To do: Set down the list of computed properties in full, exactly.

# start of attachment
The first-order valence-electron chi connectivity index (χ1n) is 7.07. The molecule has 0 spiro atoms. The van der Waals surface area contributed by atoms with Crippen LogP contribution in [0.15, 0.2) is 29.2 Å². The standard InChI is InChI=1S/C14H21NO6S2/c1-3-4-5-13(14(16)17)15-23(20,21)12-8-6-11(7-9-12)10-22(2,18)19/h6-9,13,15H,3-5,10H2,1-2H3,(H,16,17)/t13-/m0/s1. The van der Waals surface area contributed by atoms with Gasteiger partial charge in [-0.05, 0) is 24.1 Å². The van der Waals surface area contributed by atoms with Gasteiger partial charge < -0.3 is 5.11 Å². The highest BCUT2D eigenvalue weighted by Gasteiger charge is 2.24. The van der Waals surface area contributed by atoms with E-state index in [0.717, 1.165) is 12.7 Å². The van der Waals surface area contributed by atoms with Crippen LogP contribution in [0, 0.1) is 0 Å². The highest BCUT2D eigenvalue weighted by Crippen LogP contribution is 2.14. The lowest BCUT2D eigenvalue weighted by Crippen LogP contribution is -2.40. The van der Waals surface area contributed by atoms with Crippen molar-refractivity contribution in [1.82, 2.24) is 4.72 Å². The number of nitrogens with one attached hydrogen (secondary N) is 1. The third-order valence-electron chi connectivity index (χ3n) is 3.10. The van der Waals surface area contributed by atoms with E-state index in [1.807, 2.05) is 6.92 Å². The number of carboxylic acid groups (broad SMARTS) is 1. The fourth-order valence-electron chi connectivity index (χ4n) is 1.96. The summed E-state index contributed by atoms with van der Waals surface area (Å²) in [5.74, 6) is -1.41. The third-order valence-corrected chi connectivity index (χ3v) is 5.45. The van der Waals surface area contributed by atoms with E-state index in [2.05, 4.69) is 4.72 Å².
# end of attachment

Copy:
The first-order valence-electron chi connectivity index (χ1n) is 7.07. The molecule has 0 spiro atoms. The van der Waals surface area contributed by atoms with Crippen LogP contribution in [0.15, 0.2) is 29.2 Å². The standard InChI is InChI=1S/C14H21NO6S2/c1-3-4-5-13(14(16)17)15-23(20,21)12-8-6-11(7-9-12)10-22(2,18)19/h6-9,13,15H,3-5,10H2,1-2H3,(H,16,17)/t13-/m0/s1. The van der Waals surface area contributed by atoms with Gasteiger partial charge in [-0.05, 0) is 24.1 Å². The van der Waals surface area contributed by atoms with Gasteiger partial charge < -0.3 is 5.11 Å². The highest BCUT2D eigenvalue weighted by Gasteiger charge is 2.24. The van der Waals surface area contributed by atoms with E-state index in [0.717, 1.165) is 12.7 Å². The van der Waals surface area contributed by atoms with Crippen LogP contribution in [0, 0.1) is 0 Å². The highest BCUT2D eigenvalue weighted by Crippen LogP contribution is 2.14. The lowest BCUT2D eigenvalue weighted by Crippen LogP contribution is -2.40. The van der Waals surface area contributed by atoms with Crippen molar-refractivity contribution in [1.82, 2.24) is 4.72 Å². The number of nitrogens with one attached hydrogen (secondary N) is 1. The third-order valence-electron chi connectivity index (χ3n) is 3.10. The van der Waals surface area contributed by atoms with E-state index in [1.807, 2.05) is 6.92 Å². The number of carboxylic acid groups (broad SMARTS) is 1. The fourth-order valence-electron chi connectivity index (χ4n) is 1.96. The summed E-state index contributed by atoms with van der Waals surface area (Å²) in [5.74, 6) is -1.41. The third-order valence-corrected chi connectivity index (χ3v) is 5.45. The van der Waals surface area contributed by atoms with E-state index in [2.05, 4.69) is 4.72 Å².